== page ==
Surprisingly, steady rain is possibly the easiest rain condition to work under, and one which offers the best possible results. The secret is to look to the ground, as the reflections and enhanced colour saturation open up all sorts of creative possibilities. Free of wind, you should be able to work quite comfortably – providing you take necessary waterproofing precautions.
Here are some examples of how Tony Worobiec made the most of rainy and wet weather to get some stand-out shots:
Parked Car and Wet Tarmac
‘I shot this at dawn and was fascinated by the rich colours of the nearby neon reflected in the wet Tarmac,’ says Tony. ‘While it is easy to assume I was exposed to the elements, I was sheltering underneath the canopy of my motel room.’
Spanish Café at Night
‘It’s quite amazing how rain, particularly when photographed at night, can transform an otherwise prosaic location into something more special,’ adds Tony. ‘Seen earlier in the day, I barely gave this café a second glance.’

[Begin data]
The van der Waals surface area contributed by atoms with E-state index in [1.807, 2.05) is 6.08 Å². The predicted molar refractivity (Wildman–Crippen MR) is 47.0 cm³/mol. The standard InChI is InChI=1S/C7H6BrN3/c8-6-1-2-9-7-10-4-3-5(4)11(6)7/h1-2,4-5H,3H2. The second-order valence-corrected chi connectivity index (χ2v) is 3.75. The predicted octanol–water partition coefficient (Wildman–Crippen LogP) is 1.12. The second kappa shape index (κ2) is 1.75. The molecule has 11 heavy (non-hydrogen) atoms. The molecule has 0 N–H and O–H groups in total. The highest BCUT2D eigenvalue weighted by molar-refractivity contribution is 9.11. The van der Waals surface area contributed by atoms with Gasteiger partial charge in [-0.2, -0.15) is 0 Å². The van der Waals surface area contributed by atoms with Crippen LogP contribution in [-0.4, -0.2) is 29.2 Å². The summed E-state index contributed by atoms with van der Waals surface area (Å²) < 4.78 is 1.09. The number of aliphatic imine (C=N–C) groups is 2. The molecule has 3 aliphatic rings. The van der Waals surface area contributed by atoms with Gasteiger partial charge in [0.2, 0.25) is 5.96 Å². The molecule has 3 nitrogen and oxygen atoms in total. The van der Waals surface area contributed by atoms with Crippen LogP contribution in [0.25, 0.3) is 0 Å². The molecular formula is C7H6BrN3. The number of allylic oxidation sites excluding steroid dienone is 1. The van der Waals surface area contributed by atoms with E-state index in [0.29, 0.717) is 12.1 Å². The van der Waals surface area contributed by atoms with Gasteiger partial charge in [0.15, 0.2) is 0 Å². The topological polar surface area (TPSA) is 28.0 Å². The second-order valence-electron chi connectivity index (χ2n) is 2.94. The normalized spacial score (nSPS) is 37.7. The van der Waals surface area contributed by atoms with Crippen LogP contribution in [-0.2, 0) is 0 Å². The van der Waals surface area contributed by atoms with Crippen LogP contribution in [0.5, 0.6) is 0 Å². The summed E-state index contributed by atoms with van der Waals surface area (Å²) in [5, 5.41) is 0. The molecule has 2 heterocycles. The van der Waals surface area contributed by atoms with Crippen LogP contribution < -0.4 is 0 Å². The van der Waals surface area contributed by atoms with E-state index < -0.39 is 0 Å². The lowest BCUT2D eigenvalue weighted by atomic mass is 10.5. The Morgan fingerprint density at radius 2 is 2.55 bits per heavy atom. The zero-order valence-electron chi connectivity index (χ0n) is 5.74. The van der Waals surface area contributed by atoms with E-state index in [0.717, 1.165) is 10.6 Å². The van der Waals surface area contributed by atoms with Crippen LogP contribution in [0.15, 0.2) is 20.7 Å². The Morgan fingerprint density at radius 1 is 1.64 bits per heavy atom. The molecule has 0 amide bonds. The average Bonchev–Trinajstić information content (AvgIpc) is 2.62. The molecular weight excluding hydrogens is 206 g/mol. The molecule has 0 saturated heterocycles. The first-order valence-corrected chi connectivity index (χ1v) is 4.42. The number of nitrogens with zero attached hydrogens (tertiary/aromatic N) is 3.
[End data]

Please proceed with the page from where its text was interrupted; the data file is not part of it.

The Blue Swallow Motel
You don’t necessarily need a torrential downpour to get an interesting shoot in the rain, says Tony. In this example, there was just a light drizzle, but it was sufficient to offer a reflective surface for the gaudy neon lighting.
‘Waterfalls make excellent subjects to photograph when it is raining, says Tony. ‘They’re best shot using a slow shutter speed in order to capture the silky effect of flowing water; this is most successful in overcast conditions.’
Swanage Pier, Dorset
Tony explains how jetties and piers can make great subjects to shoot in the rain. ‘By ensuring that my ISO rating and aperture were preset, I was able to take my camera out of the bag just at the last moment, thus minimising exposure to the rain,’ he says.
Ten top tips for rain photography
Here are some ideas and techniques to try when we have that inevitable downpour this spring
- Take a partner and take it in turns to keep each other dry with an umbrella.
- Use a very fast shutter speed to capture rods of rain coming down or use a very slow speed for a misty effect.
- Become familiar with your terrain, keep notes and use a phone to record a particular skyline.
- Use a UV filter, it’s better to get moisture on the filter than on your lens.